CITIZEN VOICES® br> Legislators consider adding staff to enforce lobbying, election laws
Mar 15, 2019
A recent report by the Union Leader’s Kevin Landrigan highlighted the challenge of tracking lobbying activity in the Granite State.
Lobbyists in New Hampshire are required to register with the secretary of state’s office and must wear bright orange nametags when working at the Statehouse. They are also required to file reports with the secretary of state detailing their lobbying income and related expenses.
Those reports are all available online, as an index of PDF scans. However, the scans are not searchable, and there is no comprehensive report that totals a particular firm’s lobbying income or the total spending on lobbying in New Hampshire.
More manpower for lobbying oversight?
The issue of tracking lobbying activity has also hit the legislative agenda this year with SB 230, a bill sponsored by Sen. Dan Feltes that would add four new full-time staffers to the attorney general’s office specifically tasked with overseeing the state’s campaign finance, election and lobbying laws.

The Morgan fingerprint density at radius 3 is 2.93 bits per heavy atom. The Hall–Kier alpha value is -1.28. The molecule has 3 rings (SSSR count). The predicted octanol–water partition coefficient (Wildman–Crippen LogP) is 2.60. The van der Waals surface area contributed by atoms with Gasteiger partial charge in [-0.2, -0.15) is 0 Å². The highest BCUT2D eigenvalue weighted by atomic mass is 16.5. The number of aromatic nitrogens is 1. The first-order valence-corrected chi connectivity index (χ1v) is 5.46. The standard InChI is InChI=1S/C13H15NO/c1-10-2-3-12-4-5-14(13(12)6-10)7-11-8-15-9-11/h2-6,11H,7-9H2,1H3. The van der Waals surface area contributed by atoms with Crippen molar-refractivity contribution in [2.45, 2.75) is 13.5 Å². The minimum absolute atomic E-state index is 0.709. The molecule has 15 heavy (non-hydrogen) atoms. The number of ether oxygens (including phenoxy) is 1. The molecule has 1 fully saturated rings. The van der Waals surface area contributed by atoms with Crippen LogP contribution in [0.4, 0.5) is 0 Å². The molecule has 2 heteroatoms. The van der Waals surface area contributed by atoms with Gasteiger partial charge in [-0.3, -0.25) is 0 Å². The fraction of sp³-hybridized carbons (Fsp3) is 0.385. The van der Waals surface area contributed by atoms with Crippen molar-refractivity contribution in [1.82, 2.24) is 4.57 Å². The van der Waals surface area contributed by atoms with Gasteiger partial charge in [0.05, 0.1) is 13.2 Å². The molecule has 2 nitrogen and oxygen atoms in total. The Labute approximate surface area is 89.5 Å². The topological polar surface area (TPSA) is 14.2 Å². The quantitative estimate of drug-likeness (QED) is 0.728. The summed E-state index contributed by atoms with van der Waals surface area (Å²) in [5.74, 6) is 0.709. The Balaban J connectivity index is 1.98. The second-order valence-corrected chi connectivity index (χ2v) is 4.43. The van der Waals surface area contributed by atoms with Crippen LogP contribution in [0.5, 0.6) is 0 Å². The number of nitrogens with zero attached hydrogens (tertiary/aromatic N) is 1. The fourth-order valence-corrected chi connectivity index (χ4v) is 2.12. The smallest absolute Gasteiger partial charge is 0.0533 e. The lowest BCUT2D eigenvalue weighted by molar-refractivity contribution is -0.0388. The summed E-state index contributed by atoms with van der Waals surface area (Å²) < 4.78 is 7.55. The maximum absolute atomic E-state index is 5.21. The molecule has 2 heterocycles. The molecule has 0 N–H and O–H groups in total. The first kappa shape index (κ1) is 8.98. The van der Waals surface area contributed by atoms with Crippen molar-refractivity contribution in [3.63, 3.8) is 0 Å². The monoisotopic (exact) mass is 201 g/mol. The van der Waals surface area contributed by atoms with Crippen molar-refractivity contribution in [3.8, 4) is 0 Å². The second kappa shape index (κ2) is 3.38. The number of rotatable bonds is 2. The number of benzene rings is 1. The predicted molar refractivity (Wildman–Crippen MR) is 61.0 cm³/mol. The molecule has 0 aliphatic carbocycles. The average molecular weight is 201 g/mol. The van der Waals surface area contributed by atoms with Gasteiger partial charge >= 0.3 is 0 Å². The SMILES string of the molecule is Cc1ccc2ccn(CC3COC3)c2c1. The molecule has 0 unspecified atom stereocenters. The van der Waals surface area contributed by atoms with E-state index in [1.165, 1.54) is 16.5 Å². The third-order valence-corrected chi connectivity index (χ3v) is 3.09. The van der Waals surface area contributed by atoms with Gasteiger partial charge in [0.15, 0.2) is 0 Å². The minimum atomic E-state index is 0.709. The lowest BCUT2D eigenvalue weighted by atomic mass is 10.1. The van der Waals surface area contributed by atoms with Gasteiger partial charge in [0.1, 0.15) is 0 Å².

“We need to do better with respect to the lobbyist disclosure,” Attorney General Gordon MacDonald said at a recent public hearing on the bill. “There needs to be a standardized review of those disclosures.”
Gov. Chris Sununu did include additional funding for the attorney general’s office in his budget bill this year, but only for one new position.
Pros and cons
Supporters of Feltes’ bill argue that the lack of manpower to enforce the state’s lobbying laws invites abuses. They note that though the lobbyists’ reports are available online, their format makes it very difficult to search for and organize data.
Opponents of the bill argue that New Hampshire’s current lobbying laws are strong enough. For example, lobbyists here are required to report their expenses as well as their income, which most other states don’t bother with. They must also disclose any contributions they make to a political campaign or PAC. Others point out that the state’s citizen legislature, which requires every bill to be given a public hearing, makes the legislative process generally more open and transparent here, including the activities of lobbyists.